The AFCCA “roundly reject[s]” the Government’s untenable position in Sauk (but does not hold counsel in contempt or dismiss the charges)
The CCA finds:
In response to a show cause order from this court and during oral argument, the Government asserted the United States is allowed 60 days from the issuance of our revised order to seek certification to C.A.A.F. The Government generally asserted that The Judge Advocate General could certify this matter for our superior court’s review under Article 67(a)(2), UCMJ, 10 U.S.C. § 867(a)(2). While the Government’s position centered on the post-trial discovery order issued in this case, the Government indicated that all orders from this court are theoretically subject to the same 60-day period during which a party need not comply with this court’s orders if it believes certification to review the order is appropriate. The Government explained it did not seek an enlargement to comply or a stay of the order’s execution because this court’s orders, like its decisions, are not self-executing and thus are not final until this period has run. We disagree.
Slip op at 4. Additionally:
Counsel have an obligation to “comply promptly with all orders and directives of the court.” A.F. STANDARDS FOR CRIM. JUSTICE, Standard 3-5.2(c) (6 June 2013). This court recently made this point clear. See United States v. Bowser, 73 M.J. 889, 899 (A.F. Ct. Crim. App. 2014), aff’d, No. 15-0289/AF (C.A.A.F. 25 March 2015) (“Short of some completely unusual circumstances not present here, the Government simply does not have the authority to choose which orders of a military judge it will follow and which ones it will not, at least not without facing the threat of remedial action or even punishment.”). If the Government did not understand the message of Bowser before, we make the point plain now: counsel appearing before this court have a duty to obey all orders of this court, except in the extraordinary situation where the court issues an order plainly calling for counsel to engage in unlawful or unethical conduct. It matters not whether the Government disagrees with this court’s order or that a “professional disagreement” (as the Government terms it) arises.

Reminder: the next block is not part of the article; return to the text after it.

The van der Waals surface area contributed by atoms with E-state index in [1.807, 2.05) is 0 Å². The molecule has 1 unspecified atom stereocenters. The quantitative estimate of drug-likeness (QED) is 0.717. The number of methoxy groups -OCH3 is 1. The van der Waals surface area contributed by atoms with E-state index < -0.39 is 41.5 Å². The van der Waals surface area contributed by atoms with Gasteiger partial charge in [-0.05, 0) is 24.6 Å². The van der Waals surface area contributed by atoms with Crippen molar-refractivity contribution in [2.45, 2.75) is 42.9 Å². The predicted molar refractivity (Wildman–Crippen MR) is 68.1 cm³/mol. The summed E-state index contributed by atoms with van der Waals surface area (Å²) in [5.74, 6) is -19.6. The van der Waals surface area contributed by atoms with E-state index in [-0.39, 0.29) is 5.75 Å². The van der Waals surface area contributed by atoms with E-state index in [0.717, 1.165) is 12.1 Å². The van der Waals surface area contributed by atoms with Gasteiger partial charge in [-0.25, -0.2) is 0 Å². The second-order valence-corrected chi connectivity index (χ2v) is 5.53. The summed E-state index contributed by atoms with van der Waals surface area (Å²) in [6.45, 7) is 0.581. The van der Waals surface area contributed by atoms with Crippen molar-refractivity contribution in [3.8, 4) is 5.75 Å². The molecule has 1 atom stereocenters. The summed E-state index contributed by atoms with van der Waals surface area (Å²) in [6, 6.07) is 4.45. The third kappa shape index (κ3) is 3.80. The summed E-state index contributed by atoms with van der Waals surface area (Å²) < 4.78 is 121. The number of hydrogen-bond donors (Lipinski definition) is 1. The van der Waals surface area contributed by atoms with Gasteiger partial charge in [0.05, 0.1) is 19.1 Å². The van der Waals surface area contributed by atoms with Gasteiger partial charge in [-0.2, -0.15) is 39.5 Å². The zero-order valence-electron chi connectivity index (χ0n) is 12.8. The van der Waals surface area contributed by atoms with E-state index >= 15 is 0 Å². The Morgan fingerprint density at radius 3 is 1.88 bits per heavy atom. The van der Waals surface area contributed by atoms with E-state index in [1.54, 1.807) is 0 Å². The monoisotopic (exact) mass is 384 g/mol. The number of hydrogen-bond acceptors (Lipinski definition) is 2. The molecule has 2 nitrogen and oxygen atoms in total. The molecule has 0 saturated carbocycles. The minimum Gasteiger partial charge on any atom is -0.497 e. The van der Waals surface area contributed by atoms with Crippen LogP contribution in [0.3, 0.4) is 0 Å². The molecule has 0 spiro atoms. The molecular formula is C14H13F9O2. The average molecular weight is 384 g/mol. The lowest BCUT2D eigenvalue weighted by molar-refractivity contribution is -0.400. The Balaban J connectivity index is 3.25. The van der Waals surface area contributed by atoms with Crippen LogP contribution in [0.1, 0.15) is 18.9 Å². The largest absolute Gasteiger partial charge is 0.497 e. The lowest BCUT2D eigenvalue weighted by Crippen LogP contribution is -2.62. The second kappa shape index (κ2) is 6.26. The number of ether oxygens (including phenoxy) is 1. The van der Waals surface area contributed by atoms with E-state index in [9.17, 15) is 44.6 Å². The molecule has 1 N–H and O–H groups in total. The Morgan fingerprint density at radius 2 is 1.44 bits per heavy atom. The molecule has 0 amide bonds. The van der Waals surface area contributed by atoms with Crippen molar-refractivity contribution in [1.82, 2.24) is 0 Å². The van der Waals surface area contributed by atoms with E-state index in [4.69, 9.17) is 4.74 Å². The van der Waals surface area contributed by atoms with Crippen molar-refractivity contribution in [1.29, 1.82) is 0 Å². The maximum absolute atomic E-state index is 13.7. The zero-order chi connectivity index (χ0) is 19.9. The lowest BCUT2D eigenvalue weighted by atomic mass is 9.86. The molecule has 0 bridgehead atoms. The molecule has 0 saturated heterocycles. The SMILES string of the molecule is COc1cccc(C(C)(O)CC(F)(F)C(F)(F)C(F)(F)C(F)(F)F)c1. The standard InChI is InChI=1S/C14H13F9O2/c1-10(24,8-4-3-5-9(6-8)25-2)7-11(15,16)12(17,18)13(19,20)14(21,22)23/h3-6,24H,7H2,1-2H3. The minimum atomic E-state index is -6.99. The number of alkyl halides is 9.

Slip op. at 4 (citation omitted). Moreover:
If the Government wishes to seek review of this court’s orders, it may do so. In the meantime, however, all parties must comply with this court’s orders. No “grace period” is permitted during which a party may simply decide not to comply with an order solely because it is considering whether to seek review of the order. We roundly reject the Government’s view that compliance with orders is not required until the time has elapsed for the party to seek appellate review of the order.
Slip op. at 5 (emphasis added). However:
[O]n the eve of oral argument, the Government belatedly provided declarations responsive to this court’s post-trial discovery order. The Government’s belated compliance does not excuse its earlier actions, particularly when it continued to maintain the position at oral argument that it did not need to comply with this court’s order or even seek a stay of the enforcement of the order to pursue its options for further review. The Government had no legal basis to disobey this court’s order, particularly in light of the recent Bowser decision. Bowser, 73 M.J. 889. Nonetheless, we have elected not to dismiss the charges and specifications or hold government counsel in contempt.
Slip op. at 5-6.